Friday, May 30, 2014

Armchair BEA: YA and I

YA is Armchair BEA's prompt of the day.

I almost missed YA.  Seriously, when I was in high school the first couple Harry Potter books were taking the world by storm, but I was beyond this young witches and wizards stuff by then.  I had started to trod the hallowed halls of high school (Ha!), and with those days came carte blanche to finally read whatever I wanted.  I considered myself a Reader with a capital "R," and I was ready to eschew all this "stupid kid stuff" to spend my long, hot summer days with frightfests by Stephen King and Dean Koontz.  Digging into John Grisham's legal thrillers and the freshly minted Oprah's Book Club titles was way more enticing to me than reading about high school horrors and romances among kids that reminded me of the annoying teenagers I walked the halls with every day.  I couldn't wait to be out of high school, and I certainly didn't want to spend my free time reading about it.

Luckily, my life and times on the interwebz wouldn't let me put this whole wealth of YA in the rearview.  Rather, day by day friendly Bookcrossers and then bloggers convinced me of the merit of this body of work I was so eager to leave behind.  By the time I was in college, I was already backing away from Dean Koontz's laughable metaphors (sorry Dean, but I think even you make fun of your metaphors now) and James Patterson's two page chapters (and I thought YA might talk down to me??) in favor of the very Harry Potter books I was "too good for" in high school.  I loved them so much that they may have, on occasion, actually made me late for work at my summer job slinging dishes in a nursing home dietary department (no great loss there).

Since then, I've lost myself in numerous YA books of the highest quality like...

A Northern Light by Jennifer Donnelly
Fat Kid Rules the World by K.L. Going
The Hunger Games by Suzanne Collins (Did I even need to say it?)
Sparrow Road by Sheila O'Connor
Hard Love by Ellen Wittlinger
Life as We Knew It by Susan Beth Pfeffer
The Truth About Forever by Sarah Dessen
How I Live Now by Meg Rosoff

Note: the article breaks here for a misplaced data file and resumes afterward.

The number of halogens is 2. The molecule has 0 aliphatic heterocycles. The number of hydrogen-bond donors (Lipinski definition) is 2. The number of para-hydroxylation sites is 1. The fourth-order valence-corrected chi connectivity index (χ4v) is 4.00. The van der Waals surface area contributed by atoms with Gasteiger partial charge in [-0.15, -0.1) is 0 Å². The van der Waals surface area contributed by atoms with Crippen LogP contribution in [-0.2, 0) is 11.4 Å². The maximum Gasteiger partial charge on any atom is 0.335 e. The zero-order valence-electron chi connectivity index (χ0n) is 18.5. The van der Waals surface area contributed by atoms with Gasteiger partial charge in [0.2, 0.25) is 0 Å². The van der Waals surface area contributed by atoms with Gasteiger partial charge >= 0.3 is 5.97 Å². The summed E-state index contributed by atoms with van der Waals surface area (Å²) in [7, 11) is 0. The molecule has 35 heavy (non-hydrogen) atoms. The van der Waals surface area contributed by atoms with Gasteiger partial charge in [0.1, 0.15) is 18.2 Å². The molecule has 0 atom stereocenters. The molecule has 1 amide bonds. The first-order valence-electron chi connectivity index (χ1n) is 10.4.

Open Wounds by Joseph Lunievicz
A Great and Terrible Beauty by Libba Bray

....and so very many more excellent reads. 

Truly, truly I owe Bookcrossers and bloggers a great debt of gratitude for bringing me back to what has become one of my favorite categories of books.  A category that can hardly be called a genre because it seems to cover all genres.  Now I read YA when I'm looking for a break from the occasional slog of interpreting literary/contemporary fiction because I know I can count on YA for solid reads that dabble in any of a few genres with relate-able characters that won't ask me to leave my brain at the cover to enjoy them.  Great YA authors today are writing books that ask important questions that will give young adults (and the crusty old grown-ups who read their books) food for thought all delivered with quick pacing and fantastic characters that render those books completely unputdownable. 

My bookshelves and my Kindle are both loaded down with YA, and I couldn't be happier to be young again, if only in the books that I read.  How about you?


  1. I also felt "too old" for Harry Potter when the books first came out! I think I was a junior in high school. My younger sister was a huge fan (she's four and a half years younger than I am). I didn't end up reading the HP books until after college, and I've re-read them a few times over the last decade! Middle grade and YA books are among the best published. They're written for an audience that is really receptive to life-changing worlds and ideas.

  2. I didn't really get into Harry Potter until I was out of high school. I got sucked in, and was one of those hanging out at the store for Deathly Hallows to come out at midnight. lol

  3. I was definitely too old for YA, but I got into it as a librarian, and kind of miss it now that I don't work with teens anymore. I never did like A Great and Terrible Beauty that much, though, and didn't go on with the books that came after.